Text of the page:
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International Advertising Practices of Multinational Companies in Europe and the Middle-East

Attour, S.I. (1999). International Advertising Practices of Multinational Companies in Europe and the Middle-East. (Unpublished Doctoral thesis, City, University of London)


This thesis investigates the international advertising practices of a sample of multinational companies operating in Europe and the Middle East. It investigates whether, and how, multinational companies standardise the advertising executions deployed in the sampled markets. The objective of the study was to investigate the detailed forms of international advertising standardisation actually practised by the sampled companies, and establish how widely spread they were across the standardisation spectrum in terms of the standardisation practised.

A content analysis model was designed to measure the similarities/differences among the advertisements of the sampled brands appearing in the selected markets. The model analysed whether the sampled companies standardised a number of key executional elements for the advertising executions in the selected markets. The sample for this study consisted of fifty-one multinational brands, and the number of countries investigated in this research was nine major European and Middle Eastern countries.

The results obtained from this study demonstrated that the practice of modified or partial forms of advertising standardisation is widespread and that the practice of total standardisation is rare. It also showed that international advertising standardisation can take many forms in terms of what executional elements are standardised, the extent to which each of these elements are standardised and how this can vary across markets. The implications of these findings are important, and it is clear that to categorise all those companies that neither totally adapt nor totally standardise their advertising executions as being “modified” is of limited descriptive value. Since the practices of these companies can vary significantly, they should not be categorised as a homogeneous group.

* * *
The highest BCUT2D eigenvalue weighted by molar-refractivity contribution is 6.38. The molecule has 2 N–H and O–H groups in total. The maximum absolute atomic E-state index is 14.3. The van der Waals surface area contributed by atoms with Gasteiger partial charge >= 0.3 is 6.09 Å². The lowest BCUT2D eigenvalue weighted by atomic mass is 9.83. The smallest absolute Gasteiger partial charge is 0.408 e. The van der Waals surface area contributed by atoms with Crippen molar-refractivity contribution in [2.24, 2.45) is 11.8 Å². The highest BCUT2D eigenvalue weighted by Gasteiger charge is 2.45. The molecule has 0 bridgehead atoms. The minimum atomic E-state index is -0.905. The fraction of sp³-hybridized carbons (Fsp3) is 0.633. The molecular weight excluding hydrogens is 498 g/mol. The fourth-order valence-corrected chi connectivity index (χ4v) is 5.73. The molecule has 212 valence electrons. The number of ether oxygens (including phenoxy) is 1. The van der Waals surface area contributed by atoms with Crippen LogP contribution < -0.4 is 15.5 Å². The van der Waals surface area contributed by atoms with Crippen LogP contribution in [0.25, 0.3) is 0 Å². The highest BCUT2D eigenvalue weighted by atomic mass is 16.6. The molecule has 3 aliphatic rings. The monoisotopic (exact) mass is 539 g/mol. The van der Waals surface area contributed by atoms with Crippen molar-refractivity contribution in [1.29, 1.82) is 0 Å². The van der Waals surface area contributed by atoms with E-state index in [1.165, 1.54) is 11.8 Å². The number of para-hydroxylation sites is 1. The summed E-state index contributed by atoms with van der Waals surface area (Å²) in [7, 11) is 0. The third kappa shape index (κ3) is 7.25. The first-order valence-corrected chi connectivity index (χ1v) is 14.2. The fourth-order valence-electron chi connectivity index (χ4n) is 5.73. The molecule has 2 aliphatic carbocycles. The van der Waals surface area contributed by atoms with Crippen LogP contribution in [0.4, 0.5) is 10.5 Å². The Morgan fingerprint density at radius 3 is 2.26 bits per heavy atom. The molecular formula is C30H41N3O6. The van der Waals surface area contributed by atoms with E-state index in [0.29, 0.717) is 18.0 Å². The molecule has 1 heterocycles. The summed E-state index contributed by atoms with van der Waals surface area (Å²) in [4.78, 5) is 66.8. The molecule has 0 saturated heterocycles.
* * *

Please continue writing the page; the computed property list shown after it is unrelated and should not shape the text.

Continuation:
The sampled multinational companies were very flexible in the way they employed standardisation. Standardisation practices ranged from just standardising one executional element in the some national executions, to totally standardising executions in all markets. This demonstrates how flexible standardisation is and how it can be customised to a wide range of situations.

The variables ‘product category’ and ‘country of origin of the multinational company’ were found to be key variables influencing the level of advertising standardisation practised by the sampled companies. Furthermore, the practices of the sampled companies indicated that standardised messages were more likely to be transferred among Western markets, than Western and Eastern markets.

Another finding of this thesis is the demonstration, for the first time, that there exists a relationship between the key variables ‘product category’ and ‘host- market’. It was indicated that these two variables jointly influence the level of advertising standardisation practised by MNCs.

Publication Type: Thesis (Doctoral)
Subjects: H Social Sciences > HF Commerce
Departments: Bayes Business School > Bayes Business School Doctoral Theses
Doctoral Theses
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